Education, general health, and reproductive health are key indicators of human development. Investments in these domains can also promote economic growth. This paper argues for human development–related investments based on (1) a theoretical economic growth model with poverty traps, (2) a literature review of evidence that different human development–related investments can promote growth, and (3) own empirical analyses of 1980–2015 data that aim to estimate the relative contribution of different human development indicators to economic growth across heterogeneous growth regimes. Our results suggest the following associations: (1) a one‐child decrease in the total fertility rate corresponds to a 2 percentage point (pp) increase in annual per capita gross domestic product (GDP) growth in the short run (five years) and 0.5 pp higher annual growth in the mid‐run to long run (35 years), (2) a 10 percent increase in life expectancy at birth corresponds to a 1 pp increase in annual per capita GDP growth in the short run and 0.4 pp higher growth in the mid‐run to long run, and (3) a one‐year increase in average educational attainment corresponds to a 0.7 pp increase in annual growth in the short run and 0.3 pp higher growth in the mid‐run to long run. By contrast, infrastructure proxies are not significantly associated with subsequent growth in any of the models estimated.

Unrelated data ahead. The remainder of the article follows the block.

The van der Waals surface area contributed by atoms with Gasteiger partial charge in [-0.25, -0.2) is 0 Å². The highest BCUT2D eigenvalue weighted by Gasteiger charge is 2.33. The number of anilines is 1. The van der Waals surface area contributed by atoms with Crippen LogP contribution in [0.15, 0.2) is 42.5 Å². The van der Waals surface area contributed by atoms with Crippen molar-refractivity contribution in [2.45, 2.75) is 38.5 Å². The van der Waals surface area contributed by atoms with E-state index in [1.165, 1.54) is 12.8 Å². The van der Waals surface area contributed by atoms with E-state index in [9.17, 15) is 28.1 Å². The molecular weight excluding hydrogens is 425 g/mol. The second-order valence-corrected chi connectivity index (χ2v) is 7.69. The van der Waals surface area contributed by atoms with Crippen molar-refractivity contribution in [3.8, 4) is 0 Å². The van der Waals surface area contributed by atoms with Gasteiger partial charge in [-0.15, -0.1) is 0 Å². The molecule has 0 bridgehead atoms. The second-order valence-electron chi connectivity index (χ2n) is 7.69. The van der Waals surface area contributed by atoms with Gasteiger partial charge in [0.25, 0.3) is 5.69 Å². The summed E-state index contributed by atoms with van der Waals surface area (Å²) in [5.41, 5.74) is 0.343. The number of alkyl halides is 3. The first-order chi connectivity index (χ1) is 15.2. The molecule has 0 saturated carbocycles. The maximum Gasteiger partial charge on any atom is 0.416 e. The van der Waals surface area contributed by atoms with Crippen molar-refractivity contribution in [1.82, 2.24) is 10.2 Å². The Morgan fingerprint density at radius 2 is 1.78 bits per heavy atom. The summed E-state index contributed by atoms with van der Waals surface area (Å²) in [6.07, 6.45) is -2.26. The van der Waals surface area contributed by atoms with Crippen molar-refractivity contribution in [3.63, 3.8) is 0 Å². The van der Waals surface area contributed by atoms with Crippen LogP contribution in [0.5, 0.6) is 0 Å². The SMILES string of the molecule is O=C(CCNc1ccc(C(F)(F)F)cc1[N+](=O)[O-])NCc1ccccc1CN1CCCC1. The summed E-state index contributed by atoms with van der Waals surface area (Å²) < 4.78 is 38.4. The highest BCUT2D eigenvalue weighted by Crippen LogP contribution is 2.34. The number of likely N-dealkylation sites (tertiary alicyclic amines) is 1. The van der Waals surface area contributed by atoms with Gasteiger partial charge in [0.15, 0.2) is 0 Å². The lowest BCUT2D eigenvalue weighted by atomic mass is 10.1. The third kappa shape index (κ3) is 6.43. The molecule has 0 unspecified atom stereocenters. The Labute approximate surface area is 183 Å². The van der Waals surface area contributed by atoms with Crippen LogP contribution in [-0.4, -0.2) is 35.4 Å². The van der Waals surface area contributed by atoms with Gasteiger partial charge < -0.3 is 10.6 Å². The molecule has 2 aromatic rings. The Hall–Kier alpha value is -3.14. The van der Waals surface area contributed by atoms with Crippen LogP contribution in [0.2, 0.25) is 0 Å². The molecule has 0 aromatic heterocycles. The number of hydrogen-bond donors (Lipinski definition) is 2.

Published in a peer-reviewed journal of the Population Council.